Jailed Immigration Law Lawyers Charge ‘Retaliation,’ Extralegal Treatment at Gov Home Protest


Crescenzo Vellucci

Vanguard Sacramento Bureau Chief


SACRAMENTO – Fourteen people – nine of them immigration law attorneys – were not only arrested Monday at CA Gov. Gavin Newsom’s Fair Oaks mansion protesting “life-threatening conditions facing people in prisons, jails and ICE detention facilities,” but they appear to have been subjected to extralegal treatment by law enforcement and possibly “retaliation” by the Governor’s Office.


The protestors chained themselves together and some were chained to the fence leading into Newsom’s massive complex. They were not released until about midnight Monday/Tuesday morning.


The release time was highly unusual. Virtually all protestors in nonviolent protests in Sacramento spend four to eight hours in jail in booking and are released without bail.


In this case, the California Highway Patrol, the arresting agency, filed special affidavits that led the courts to require bail in the amount of $42,000 to release all of the demonstrators, who would have had to sit in Sacramento County’s downtown jail for days before a hearing had they not been able to “make” bail.


The requirement for bail also appears to violate State Penal Code section 853.6, which states that those arrested for nonviolent misdemeanors should be cited and released, not booked into the jail. There are exceptions for violent crimes, domestic violence and similar charges.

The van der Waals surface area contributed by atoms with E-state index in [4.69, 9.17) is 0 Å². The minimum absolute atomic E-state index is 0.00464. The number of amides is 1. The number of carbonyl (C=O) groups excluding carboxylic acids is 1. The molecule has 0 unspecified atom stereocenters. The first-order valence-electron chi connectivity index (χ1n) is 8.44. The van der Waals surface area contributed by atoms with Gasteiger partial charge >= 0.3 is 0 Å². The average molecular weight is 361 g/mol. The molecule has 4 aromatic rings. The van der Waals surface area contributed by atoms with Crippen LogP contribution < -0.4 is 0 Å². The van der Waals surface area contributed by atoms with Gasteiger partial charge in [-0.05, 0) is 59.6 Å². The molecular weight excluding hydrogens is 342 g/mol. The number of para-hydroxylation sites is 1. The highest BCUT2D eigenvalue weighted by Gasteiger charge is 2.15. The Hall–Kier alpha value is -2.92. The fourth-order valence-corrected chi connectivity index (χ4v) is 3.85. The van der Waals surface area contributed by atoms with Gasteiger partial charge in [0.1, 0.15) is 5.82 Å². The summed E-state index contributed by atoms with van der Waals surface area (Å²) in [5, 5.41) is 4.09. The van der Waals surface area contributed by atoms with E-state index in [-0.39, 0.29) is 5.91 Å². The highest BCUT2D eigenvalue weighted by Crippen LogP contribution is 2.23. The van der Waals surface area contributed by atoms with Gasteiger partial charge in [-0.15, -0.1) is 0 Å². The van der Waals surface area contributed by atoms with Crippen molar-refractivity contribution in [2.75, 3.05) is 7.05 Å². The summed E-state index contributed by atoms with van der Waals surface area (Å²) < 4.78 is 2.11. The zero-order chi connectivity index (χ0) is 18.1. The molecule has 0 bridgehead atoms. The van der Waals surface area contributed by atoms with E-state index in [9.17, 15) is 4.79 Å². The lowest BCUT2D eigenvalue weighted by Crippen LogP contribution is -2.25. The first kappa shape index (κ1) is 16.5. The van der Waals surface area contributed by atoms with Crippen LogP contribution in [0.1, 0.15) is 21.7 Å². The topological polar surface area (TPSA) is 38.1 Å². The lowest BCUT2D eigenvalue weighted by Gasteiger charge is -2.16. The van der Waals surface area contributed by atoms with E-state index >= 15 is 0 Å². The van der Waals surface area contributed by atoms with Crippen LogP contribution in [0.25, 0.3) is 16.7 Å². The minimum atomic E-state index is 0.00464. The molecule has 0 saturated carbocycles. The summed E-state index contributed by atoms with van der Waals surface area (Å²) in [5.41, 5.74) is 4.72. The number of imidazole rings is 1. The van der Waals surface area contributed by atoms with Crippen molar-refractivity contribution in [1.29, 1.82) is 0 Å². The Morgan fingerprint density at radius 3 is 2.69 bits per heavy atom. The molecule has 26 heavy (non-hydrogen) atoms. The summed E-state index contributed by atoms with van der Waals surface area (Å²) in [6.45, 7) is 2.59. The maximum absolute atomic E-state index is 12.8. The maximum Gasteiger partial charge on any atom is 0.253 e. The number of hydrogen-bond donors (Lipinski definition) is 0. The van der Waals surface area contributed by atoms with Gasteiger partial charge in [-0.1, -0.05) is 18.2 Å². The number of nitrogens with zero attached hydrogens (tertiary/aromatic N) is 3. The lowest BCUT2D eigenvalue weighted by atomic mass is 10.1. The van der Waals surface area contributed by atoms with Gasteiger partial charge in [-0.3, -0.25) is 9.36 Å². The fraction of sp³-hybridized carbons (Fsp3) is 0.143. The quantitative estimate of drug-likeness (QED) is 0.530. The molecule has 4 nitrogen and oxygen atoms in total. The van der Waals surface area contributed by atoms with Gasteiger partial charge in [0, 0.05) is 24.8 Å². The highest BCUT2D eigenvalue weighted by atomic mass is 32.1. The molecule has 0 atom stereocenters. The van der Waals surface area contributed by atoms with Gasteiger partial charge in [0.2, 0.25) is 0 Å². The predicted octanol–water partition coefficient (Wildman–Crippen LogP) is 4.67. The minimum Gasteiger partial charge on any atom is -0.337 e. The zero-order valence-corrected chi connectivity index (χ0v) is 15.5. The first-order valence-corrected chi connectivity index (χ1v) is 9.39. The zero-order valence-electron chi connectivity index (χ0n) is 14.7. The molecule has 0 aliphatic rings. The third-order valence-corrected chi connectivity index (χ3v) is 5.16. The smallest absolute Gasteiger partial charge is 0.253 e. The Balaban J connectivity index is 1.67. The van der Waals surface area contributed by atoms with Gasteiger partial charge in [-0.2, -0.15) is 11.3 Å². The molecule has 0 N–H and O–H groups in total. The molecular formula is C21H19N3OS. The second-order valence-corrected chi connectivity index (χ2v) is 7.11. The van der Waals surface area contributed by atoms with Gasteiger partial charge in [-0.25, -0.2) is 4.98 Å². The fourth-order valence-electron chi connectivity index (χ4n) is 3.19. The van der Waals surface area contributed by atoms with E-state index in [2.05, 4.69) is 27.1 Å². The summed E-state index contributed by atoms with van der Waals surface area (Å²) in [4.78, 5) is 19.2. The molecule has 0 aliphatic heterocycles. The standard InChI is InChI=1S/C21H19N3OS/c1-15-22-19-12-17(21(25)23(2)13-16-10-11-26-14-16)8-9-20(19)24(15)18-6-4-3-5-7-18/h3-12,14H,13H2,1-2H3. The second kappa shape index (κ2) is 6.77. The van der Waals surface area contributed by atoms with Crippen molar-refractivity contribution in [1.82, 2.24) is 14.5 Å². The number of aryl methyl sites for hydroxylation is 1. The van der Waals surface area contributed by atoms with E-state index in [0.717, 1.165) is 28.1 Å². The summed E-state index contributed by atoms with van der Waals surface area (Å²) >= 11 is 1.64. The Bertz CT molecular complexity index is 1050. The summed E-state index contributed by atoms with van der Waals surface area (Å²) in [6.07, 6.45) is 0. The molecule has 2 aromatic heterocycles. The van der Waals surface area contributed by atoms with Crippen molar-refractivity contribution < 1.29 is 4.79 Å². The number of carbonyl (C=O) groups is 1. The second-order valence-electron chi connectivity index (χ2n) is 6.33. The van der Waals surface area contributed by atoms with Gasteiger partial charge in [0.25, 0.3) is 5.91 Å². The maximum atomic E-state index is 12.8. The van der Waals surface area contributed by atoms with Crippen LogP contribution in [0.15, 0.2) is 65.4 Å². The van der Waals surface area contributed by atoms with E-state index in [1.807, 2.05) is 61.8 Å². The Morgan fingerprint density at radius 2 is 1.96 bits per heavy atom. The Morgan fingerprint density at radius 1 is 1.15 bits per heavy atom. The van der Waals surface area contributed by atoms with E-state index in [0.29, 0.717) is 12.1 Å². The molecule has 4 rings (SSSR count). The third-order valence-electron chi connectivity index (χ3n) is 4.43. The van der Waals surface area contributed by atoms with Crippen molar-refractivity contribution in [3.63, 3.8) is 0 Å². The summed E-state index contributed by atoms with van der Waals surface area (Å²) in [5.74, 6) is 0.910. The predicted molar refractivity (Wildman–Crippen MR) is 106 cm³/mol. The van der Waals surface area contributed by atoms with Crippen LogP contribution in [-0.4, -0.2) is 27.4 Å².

In Monday’s case, those arrested were charged with misdemeanor counts of seldom-used unlawful assembly, failure to disperse and “riot,” although the protest was nonviolent and largely symbolic. CHP officers, supported by the Sacramento Sheriff’s Dept. did have to use bolt cutters and power tools to cut the chains linking the protestors.

Organizing under the banner of the California Liberation Collective, the group included several community organizers who are undocumented – those arrested are concerned about the
authoritarian response of the Newsom administration, the California Highway Patrol, and the Sacramento Sheriff Department.”


Organizers said there were “striking parallels between the alarming lack of COVID-19 protections” they experienced in local custody, and the “systemic medical neglect in state prisons and immigration detention.”


They denounced that treatment in pre-recorded speeches at yesterday’s protest. A recording of remarks from community leaders currently or formerly in state prisons and ICE detention is available here.

Protesters are charging they were “irresponsibly exposed…to COVID-19” at the county jail, where their masks and face shields were taken away.